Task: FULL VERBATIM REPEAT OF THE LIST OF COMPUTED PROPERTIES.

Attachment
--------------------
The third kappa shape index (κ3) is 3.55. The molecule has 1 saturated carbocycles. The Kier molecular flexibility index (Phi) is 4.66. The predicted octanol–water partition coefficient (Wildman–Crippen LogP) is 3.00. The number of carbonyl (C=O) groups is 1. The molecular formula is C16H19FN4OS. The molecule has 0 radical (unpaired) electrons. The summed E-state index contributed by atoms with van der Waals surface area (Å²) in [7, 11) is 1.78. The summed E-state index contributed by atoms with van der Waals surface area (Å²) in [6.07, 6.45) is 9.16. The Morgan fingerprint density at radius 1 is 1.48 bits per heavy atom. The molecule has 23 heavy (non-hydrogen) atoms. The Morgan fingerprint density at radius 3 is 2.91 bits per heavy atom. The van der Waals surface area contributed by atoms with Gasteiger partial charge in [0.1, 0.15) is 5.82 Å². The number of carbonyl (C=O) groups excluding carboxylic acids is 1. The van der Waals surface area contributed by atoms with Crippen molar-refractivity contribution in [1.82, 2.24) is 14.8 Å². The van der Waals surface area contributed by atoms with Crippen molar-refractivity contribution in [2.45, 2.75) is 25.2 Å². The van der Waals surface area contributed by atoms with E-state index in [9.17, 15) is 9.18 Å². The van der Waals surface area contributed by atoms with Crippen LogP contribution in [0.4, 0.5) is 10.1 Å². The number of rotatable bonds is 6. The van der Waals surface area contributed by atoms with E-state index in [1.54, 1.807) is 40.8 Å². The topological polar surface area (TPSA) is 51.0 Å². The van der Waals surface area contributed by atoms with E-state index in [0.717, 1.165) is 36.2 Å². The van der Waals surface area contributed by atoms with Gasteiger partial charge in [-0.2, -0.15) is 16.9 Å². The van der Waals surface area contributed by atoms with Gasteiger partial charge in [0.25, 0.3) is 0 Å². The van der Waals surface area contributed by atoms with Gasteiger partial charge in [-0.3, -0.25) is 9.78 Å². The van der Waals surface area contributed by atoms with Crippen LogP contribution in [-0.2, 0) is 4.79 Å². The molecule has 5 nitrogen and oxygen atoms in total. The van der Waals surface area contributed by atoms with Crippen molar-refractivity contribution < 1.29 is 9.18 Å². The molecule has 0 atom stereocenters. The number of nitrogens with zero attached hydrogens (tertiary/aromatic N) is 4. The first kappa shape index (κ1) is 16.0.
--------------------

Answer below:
The third kappa shape index (κ3) is 3.55. The molecule has 1 saturated carbocycles. The Kier molecular flexibility index (Phi) is 4.66. The predicted octanol–water partition coefficient (Wildman–Crippen LogP) is 3.00. The number of carbonyl (C=O) groups is 1. The molecular formula is C16H19FN4OS. The molecule has 0 radical (unpaired) electrons. The summed E-state index contributed by atoms with van der Waals surface area (Å²) in [7, 11) is 1.78. The summed E-state index contributed by atoms with van der Waals surface area (Å²) in [6.07, 6.45) is 9.16. The Morgan fingerprint density at radius 1 is 1.48 bits per heavy atom. The molecule has 23 heavy (non-hydrogen) atoms. The Morgan fingerprint density at radius 3 is 2.91 bits per heavy atom. The van der Waals surface area contributed by atoms with Gasteiger partial charge in [0.1, 0.15) is 5.82 Å². The number of carbonyl (C=O) groups excluding carboxylic acids is 1. The van der Waals surface area contributed by atoms with Crippen molar-refractivity contribution in [1.82, 2.24) is 14.8 Å². The van der Waals surface area contributed by atoms with Crippen molar-refractivity contribution in [2.45, 2.75) is 25.2 Å². The van der Waals surface area contributed by atoms with E-state index in [9.17, 15) is 9.18 Å². The van der Waals surface area contributed by atoms with Crippen LogP contribution in [0.4, 0.5) is 10.1 Å². The number of rotatable bonds is 6. The van der Waals surface area contributed by atoms with E-state index in [1.54, 1.807) is 40.8 Å². The topological polar surface area (TPSA) is 51.0 Å². The van der Waals surface area contributed by atoms with E-state index in [0.717, 1.165) is 36.2 Å². The van der Waals surface area contributed by atoms with Gasteiger partial charge in [-0.2, -0.15) is 16.9 Å². The van der Waals surface area contributed by atoms with Gasteiger partial charge in [0.25, 0.3) is 0 Å². The van der Waals surface area contributed by atoms with Gasteiger partial charge in [-0.3, -0.25) is 9.78 Å². The van der Waals surface area contributed by atoms with Crippen LogP contribution in [-0.2, 0) is 4.79 Å². The molecule has 5 nitrogen and oxygen atoms in total. The van der Waals surface area contributed by atoms with Crippen molar-refractivity contribution < 1.29 is 9.18 Å². The molecule has 0 atom stereocenters. The number of nitrogens with zero attached hydrogens (tertiary/aromatic N) is 4. The first kappa shape index (κ1) is 16.0.